OSHA Issues Updated COVID-19 Guidance, Including Guidance Related To Vaccinated Employees
On January 29, 2021, pursuant to President Biden's executive order directing the agency to release clear guidance for employers, the Occupational Safety and Health Administration (“OSHA”) updated its guidance related to COVID-19 and the workplace. The new guidance provides a list of practices that OSHA recommends in order for employers to prevent the spread of the virus. Many of the well-known practices remain in place. Notably, however, as vaccines are being rolled out across the county, OSHA’s updated guidance recommends that employers require vaccinated employees to follow the same protocols as non-vaccinated employees.
In particular, OSHA recommends that vaccinated workers continue to wear face coverings and practice physical distancing. OSHA bases this guidance on the fact that there is no evidence at this time that COVID-19 vaccines prevent transmission of the virus from person-to-person. According to OSHA, the Centers for Disease Control (“CDC”) explains that experts need to understand more about the protection that COVID-19 vaccines provide before deciding to loosen recommendations for those who have been vaccinated.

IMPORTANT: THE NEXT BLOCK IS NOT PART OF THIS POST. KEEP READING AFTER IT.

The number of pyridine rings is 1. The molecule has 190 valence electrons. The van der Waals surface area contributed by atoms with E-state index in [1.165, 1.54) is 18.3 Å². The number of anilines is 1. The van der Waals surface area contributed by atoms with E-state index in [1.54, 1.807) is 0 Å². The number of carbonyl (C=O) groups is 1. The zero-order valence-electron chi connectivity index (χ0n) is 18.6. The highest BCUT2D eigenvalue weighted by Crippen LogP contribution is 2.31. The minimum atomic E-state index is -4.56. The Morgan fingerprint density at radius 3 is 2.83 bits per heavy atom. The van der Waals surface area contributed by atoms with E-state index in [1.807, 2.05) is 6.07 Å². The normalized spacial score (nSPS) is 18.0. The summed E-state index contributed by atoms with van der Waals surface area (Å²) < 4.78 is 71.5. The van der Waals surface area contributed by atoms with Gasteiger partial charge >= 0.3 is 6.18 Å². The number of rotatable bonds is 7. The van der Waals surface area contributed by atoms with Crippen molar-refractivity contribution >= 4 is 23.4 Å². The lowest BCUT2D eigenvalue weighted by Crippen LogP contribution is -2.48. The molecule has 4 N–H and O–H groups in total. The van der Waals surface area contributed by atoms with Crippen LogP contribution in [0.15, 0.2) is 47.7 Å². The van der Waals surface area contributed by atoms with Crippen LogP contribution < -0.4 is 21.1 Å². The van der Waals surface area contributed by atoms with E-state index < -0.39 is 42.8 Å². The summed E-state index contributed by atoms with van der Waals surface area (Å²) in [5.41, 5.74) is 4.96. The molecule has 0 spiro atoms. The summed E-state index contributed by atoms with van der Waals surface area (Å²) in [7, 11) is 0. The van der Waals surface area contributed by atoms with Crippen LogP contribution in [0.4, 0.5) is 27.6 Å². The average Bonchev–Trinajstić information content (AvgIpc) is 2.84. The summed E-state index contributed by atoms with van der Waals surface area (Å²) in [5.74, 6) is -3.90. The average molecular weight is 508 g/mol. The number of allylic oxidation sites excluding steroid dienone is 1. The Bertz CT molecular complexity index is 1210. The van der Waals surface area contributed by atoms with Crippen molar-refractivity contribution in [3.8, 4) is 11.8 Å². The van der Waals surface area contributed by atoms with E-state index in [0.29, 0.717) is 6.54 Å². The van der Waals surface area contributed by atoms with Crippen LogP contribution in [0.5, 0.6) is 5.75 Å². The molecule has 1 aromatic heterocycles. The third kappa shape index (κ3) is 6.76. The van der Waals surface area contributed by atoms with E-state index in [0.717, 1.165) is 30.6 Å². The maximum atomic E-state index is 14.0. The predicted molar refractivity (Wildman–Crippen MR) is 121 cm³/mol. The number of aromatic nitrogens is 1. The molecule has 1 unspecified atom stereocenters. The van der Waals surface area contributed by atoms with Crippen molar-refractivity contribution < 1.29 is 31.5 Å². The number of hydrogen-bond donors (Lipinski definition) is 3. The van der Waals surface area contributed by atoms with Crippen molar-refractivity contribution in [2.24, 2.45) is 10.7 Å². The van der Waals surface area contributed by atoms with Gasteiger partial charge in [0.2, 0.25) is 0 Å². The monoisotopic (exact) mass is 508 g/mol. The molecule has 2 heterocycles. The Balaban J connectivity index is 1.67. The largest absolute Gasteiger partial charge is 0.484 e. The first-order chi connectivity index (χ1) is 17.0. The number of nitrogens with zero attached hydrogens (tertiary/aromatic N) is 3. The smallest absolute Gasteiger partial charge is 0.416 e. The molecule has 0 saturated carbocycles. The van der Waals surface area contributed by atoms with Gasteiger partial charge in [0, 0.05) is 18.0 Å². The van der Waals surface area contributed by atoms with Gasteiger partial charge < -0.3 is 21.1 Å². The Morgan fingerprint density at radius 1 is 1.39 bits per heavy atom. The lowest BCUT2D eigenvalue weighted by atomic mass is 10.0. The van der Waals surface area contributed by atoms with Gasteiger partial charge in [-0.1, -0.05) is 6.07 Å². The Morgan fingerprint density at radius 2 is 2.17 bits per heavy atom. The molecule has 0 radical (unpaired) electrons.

The guidance also recommends that employers: (i) conduct a hazard assessment; (ii) provide employees with information about the benefits and safety of vaccinations and ensure those who are eligible can receive the vaccine at no cost; (iii) provide guidance on screening and testing; (iv) assign a workplace coordinator responsive for COVID-19 issues; (v) ensure their absence policies are "non-punitive" for workers who need to stay home or quarantine after a potential exposure, including by providing paid sick leave and allowing for telework when possible; and (vi) take steps to ensure workers are not retaliated against if they raise concerns about the safety of their workplace. OSHA also recommends employers set up an anonymous process for workers to share any concerns they might have about COVID-19 safety.
The guidance is not mandatory and creates no new legal obligations, but it could provide a preview of ultimately implemented standards. Patricia Smith, Senior Counsel to the Secretary of Labor, stated, "[t]he recommendations in OSHA's updated guidance will help us defeat the virus, strengthen our economy and bring an end to the staggering human and economic toll the coronavirus has taken on our nation."
The complete guidance can be found here